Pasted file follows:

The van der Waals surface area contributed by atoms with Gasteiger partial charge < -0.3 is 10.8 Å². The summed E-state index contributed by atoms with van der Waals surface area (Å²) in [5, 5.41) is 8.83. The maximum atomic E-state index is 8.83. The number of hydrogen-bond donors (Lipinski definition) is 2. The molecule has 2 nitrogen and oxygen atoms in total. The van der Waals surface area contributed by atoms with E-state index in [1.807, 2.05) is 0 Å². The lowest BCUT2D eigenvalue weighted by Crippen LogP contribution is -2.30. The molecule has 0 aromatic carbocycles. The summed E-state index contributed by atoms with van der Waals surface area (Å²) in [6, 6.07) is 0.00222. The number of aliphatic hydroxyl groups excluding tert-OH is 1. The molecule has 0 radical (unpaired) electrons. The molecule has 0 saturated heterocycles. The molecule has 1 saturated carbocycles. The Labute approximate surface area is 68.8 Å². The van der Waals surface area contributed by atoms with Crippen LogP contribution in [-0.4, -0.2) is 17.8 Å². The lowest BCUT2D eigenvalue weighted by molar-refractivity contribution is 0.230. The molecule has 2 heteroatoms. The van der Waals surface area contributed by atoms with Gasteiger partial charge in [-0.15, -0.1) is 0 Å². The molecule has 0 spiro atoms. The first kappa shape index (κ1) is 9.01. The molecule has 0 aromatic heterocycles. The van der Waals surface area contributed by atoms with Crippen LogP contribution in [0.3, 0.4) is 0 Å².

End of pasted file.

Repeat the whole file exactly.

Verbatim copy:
The van der Waals surface area contributed by atoms with Gasteiger partial charge < -0.3 is 10.8 Å². The summed E-state index contributed by atoms with van der Waals surface area (Å²) in [5, 5.41) is 8.83. The maximum atomic E-state index is 8.83. The number of hydrogen-bond donors (Lipinski definition) is 2. The molecule has 2 nitrogen and oxygen atoms in total. The van der Waals surface area contributed by atoms with E-state index in [1.807, 2.05) is 0 Å². The lowest BCUT2D eigenvalue weighted by Crippen LogP contribution is -2.30. The molecule has 0 aromatic carbocycles. The summed E-state index contributed by atoms with van der Waals surface area (Å²) in [6, 6.07) is 0.00222. The number of aliphatic hydroxyl groups excluding tert-OH is 1. The molecule has 0 radical (unpaired) electrons. The molecule has 0 saturated heterocycles. The molecule has 1 saturated carbocycles. The Labute approximate surface area is 68.8 Å². The van der Waals surface area contributed by atoms with Crippen LogP contribution in [-0.4, -0.2) is 17.8 Å². The lowest BCUT2D eigenvalue weighted by molar-refractivity contribution is 0.230. The molecule has 2 heteroatoms. The van der Waals surface area contributed by atoms with Gasteiger partial charge in [-0.15, -0.1) is 0 Å². The molecule has 0 spiro atoms. The first kappa shape index (κ1) is 9.01. The molecule has 0 aromatic heterocycles. The van der Waals surface area contributed by atoms with Crippen LogP contribution in [0.3, 0.4) is 0 Å².